A few weeks ago, I finally broke down and bought WoW. I’ve been avoiding this for years because I knew I’d love it. I’ve been playing during most of my free moments ever since. I’ve been playing video games since I was 12 and have always become quickly obsessed with the game du jour. I think addiction is putting it too strongly and I think putting it in a category with drug and alcohol addiction is problematic at best, but I prefer playing video games as a pastime more than most other options available to me. I have no doubt that people can get sucked in and carried away to such an extent that they neglect other parts of their lives. In that regard, perhaps it resembles a gambling addiction. I find it interesting that certain leisure activities get a negative rap (video games, blogging, D&D) while others (golfing, watching sports on tv) are perfectly acceptable and even encouraged as a way of “networking.” I think we as a country have issues with leisure generally. Feel free to spin that off in the comments.
At any rate, I’ve been thinking about why I enjoy games like WoW so much and the relationships between it and other things I think about on a regular basis, like technology and learning. One thing most gamers don’t do (and James Paul Gee talks about this as well) is read the manual. They install the game and start it up and just start doing stuff. In fact, most game manuals don’t include a whole lot of information. They give you the basic control information and maybe a quickstart guide. The rest of the information you just have to figure out as you go–and that’s part of the fun. For some people, this is incredibly frustrating. They want step by step instructions. I find the way one learns the game by just experiencing it and experimenting with it a much more valuable experience than reading a how to. I do usually turn to the manual to see what I’ve missed and to match up my experience and see if it guides me in any way regarding the subtleties of the game. Of course, the best place, really, to find out more about the game is the web. This is true of most games these days. Back when I was playing Sierra games (Leisure Suit Larry, Space Quest, King’s Quest), eventually you had to call the tip hotline. Now you’re a Google or forum search away from help and information.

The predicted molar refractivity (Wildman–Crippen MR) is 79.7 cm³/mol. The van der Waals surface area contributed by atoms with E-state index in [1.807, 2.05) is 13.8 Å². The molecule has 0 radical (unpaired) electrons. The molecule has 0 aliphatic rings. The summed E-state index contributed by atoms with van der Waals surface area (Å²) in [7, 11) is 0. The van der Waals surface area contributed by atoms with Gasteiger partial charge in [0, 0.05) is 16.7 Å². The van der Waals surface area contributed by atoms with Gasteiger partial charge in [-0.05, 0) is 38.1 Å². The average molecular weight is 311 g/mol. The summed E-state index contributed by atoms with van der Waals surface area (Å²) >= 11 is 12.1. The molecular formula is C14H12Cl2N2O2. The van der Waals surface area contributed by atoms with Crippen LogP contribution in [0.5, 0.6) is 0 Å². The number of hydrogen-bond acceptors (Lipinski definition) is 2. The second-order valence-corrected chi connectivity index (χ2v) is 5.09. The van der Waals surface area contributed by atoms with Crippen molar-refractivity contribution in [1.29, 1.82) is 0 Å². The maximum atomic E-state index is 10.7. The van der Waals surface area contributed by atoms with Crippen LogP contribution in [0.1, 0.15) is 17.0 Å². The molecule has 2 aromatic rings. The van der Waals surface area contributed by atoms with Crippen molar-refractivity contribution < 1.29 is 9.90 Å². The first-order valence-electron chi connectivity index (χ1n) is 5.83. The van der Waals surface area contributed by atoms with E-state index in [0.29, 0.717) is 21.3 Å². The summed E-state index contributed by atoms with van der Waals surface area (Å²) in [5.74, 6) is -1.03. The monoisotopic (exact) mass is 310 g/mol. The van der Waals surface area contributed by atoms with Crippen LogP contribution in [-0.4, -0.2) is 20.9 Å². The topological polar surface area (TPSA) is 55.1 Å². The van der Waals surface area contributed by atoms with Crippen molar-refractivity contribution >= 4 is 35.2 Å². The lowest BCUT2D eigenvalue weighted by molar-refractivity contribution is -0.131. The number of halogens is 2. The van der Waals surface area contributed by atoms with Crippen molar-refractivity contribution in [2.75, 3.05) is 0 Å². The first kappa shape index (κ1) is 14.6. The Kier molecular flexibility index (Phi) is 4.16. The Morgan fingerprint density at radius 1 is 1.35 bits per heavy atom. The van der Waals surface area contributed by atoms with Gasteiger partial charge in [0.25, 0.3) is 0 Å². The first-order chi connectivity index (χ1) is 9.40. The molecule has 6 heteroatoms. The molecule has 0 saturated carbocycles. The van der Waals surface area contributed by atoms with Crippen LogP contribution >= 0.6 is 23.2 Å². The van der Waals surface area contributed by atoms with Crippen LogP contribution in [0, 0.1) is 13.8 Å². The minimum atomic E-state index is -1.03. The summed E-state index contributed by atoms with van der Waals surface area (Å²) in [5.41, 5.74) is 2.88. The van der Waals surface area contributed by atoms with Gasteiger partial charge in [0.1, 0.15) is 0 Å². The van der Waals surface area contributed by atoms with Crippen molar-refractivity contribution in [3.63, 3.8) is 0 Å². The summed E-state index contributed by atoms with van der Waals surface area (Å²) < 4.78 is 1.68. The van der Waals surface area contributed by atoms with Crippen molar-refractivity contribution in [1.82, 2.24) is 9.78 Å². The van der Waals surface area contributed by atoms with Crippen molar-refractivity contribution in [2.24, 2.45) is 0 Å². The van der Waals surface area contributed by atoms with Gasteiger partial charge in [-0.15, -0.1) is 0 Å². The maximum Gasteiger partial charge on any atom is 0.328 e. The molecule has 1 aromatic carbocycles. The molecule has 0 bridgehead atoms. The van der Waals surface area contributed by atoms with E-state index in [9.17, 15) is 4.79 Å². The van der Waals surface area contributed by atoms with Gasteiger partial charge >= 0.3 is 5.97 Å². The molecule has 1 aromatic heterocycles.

The added bonus of a game like WoW, of course, is the social component. There are real people to interact with and that adds a whole new dimension and adds to the learning. As an example, I was on a quest and someone came along to help me–people do that all the time, which I think is so cool. In the middle, the person (gendered female in game, but who knows) told me to stop for a minute and not only explained a good strategy, but in doing so taught me something about the game, which I proceeded to learn more about. I thought it was an excellent example of facilitating learning socially without explicit directions. She didn’t say, you need to do x, y, and then z. She used the situation to show how things within the game worked with only a little explanation.
I’ve known all of this in theory for a long time and have experienced it to some extent in gaming, but the more I play WoW, the more I’m seeing the theory in practice. It makes this woman’s thesis mean a little more.